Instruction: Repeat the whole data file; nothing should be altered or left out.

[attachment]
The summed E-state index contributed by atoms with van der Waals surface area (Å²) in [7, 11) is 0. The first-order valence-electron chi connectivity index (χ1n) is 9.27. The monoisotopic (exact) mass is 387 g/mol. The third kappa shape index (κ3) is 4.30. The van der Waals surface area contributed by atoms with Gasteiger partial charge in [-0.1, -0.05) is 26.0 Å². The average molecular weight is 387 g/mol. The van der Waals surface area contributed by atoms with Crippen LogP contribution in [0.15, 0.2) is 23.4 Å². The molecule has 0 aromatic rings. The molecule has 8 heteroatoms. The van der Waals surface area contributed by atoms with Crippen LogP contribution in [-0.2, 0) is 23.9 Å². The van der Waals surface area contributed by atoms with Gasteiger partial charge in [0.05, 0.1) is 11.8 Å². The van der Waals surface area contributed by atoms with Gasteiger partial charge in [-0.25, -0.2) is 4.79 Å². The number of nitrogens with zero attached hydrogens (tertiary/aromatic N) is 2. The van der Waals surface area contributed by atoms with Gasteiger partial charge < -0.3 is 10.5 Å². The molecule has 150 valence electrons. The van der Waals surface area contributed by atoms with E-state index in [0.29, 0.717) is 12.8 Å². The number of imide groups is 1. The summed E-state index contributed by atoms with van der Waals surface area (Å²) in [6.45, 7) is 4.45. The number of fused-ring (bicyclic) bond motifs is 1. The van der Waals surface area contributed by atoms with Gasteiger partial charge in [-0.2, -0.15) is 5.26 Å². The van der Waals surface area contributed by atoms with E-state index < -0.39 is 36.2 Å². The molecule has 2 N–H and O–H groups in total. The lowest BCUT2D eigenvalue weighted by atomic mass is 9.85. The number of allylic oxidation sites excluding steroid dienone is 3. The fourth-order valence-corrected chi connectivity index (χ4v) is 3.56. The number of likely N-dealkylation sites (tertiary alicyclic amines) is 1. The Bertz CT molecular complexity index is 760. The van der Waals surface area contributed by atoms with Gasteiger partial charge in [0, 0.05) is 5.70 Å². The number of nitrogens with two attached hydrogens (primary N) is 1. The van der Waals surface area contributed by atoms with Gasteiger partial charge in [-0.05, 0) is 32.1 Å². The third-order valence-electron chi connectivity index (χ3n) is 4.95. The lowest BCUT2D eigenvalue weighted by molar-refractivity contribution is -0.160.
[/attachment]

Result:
The summed E-state index contributed by atoms with van der Waals surface area (Å²) in [7, 11) is 0. The first-order valence-electron chi connectivity index (χ1n) is 9.27. The monoisotopic (exact) mass is 387 g/mol. The third kappa shape index (κ3) is 4.30. The van der Waals surface area contributed by atoms with Gasteiger partial charge in [-0.1, -0.05) is 26.0 Å². The average molecular weight is 387 g/mol. The van der Waals surface area contributed by atoms with Crippen LogP contribution in [0.15, 0.2) is 23.4 Å². The molecule has 0 aromatic rings. The molecule has 8 heteroatoms. The van der Waals surface area contributed by atoms with Crippen LogP contribution in [-0.2, 0) is 23.9 Å². The van der Waals surface area contributed by atoms with Gasteiger partial charge in [0.05, 0.1) is 11.8 Å². The van der Waals surface area contributed by atoms with Gasteiger partial charge in [-0.25, -0.2) is 4.79 Å². The number of nitrogens with zero attached hydrogens (tertiary/aromatic N) is 2. The van der Waals surface area contributed by atoms with Gasteiger partial charge < -0.3 is 10.5 Å². The molecule has 150 valence electrons. The van der Waals surface area contributed by atoms with E-state index in [0.29, 0.717) is 12.8 Å². The number of imide groups is 1. The summed E-state index contributed by atoms with van der Waals surface area (Å²) in [6.45, 7) is 4.45. The number of fused-ring (bicyclic) bond motifs is 1. The van der Waals surface area contributed by atoms with Gasteiger partial charge in [-0.2, -0.15) is 5.26 Å². The van der Waals surface area contributed by atoms with E-state index < -0.39 is 36.2 Å². The molecule has 2 N–H and O–H groups in total. The lowest BCUT2D eigenvalue weighted by atomic mass is 9.85. The number of allylic oxidation sites excluding steroid dienone is 3. The fourth-order valence-corrected chi connectivity index (χ4v) is 3.56. The number of likely N-dealkylation sites (tertiary alicyclic amines) is 1. The Bertz CT molecular complexity index is 760. The van der Waals surface area contributed by atoms with Gasteiger partial charge in [0, 0.05) is 5.70 Å². The number of nitrogens with two attached hydrogens (primary N) is 1. The van der Waals surface area contributed by atoms with Gasteiger partial charge in [-0.05, 0) is 32.1 Å². The third-order valence-electron chi connectivity index (χ3n) is 4.95. The lowest BCUT2D eigenvalue weighted by molar-refractivity contribution is -0.160.